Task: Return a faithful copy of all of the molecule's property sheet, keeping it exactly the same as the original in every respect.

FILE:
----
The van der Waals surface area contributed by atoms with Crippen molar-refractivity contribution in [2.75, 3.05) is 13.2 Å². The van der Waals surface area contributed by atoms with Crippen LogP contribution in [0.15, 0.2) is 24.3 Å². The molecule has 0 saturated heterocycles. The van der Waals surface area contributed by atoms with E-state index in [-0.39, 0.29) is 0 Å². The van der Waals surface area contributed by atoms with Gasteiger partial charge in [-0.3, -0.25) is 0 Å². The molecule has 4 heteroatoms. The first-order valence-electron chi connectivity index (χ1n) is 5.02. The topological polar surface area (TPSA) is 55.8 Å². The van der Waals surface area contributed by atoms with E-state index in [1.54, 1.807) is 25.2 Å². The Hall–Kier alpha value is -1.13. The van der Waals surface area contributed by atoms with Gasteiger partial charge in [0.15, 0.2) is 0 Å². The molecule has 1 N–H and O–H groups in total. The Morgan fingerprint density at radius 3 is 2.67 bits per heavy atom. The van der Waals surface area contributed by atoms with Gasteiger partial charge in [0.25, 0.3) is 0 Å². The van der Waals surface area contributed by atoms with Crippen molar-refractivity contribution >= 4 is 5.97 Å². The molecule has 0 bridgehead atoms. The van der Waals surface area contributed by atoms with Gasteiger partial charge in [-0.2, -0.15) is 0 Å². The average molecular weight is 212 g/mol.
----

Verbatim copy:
The van der Waals surface area contributed by atoms with Crippen molar-refractivity contribution in [2.75, 3.05) is 13.2 Å². The van der Waals surface area contributed by atoms with Crippen LogP contribution in [0.15, 0.2) is 24.3 Å². The molecule has 0 saturated heterocycles. The van der Waals surface area contributed by atoms with E-state index in [-0.39, 0.29) is 0 Å². The van der Waals surface area contributed by atoms with Gasteiger partial charge in [-0.3, -0.25) is 0 Å². The molecule has 4 heteroatoms. The first-order valence-electron chi connectivity index (χ1n) is 5.02. The topological polar surface area (TPSA) is 55.8 Å². The van der Waals surface area contributed by atoms with E-state index in [1.54, 1.807) is 25.2 Å². The Hall–Kier alpha value is -1.13. The van der Waals surface area contributed by atoms with Gasteiger partial charge in [0.15, 0.2) is 0 Å². The molecule has 1 N–H and O–H groups in total. The Morgan fingerprint density at radius 3 is 2.67 bits per heavy atom. The van der Waals surface area contributed by atoms with Gasteiger partial charge in [0.25, 0.3) is 0 Å². The van der Waals surface area contributed by atoms with Crippen molar-refractivity contribution >= 4 is 5.97 Å². The molecule has 0 bridgehead atoms. The van der Waals surface area contributed by atoms with Gasteiger partial charge in [-0.2, -0.15) is 0 Å². The average molecular weight is 212 g/mol.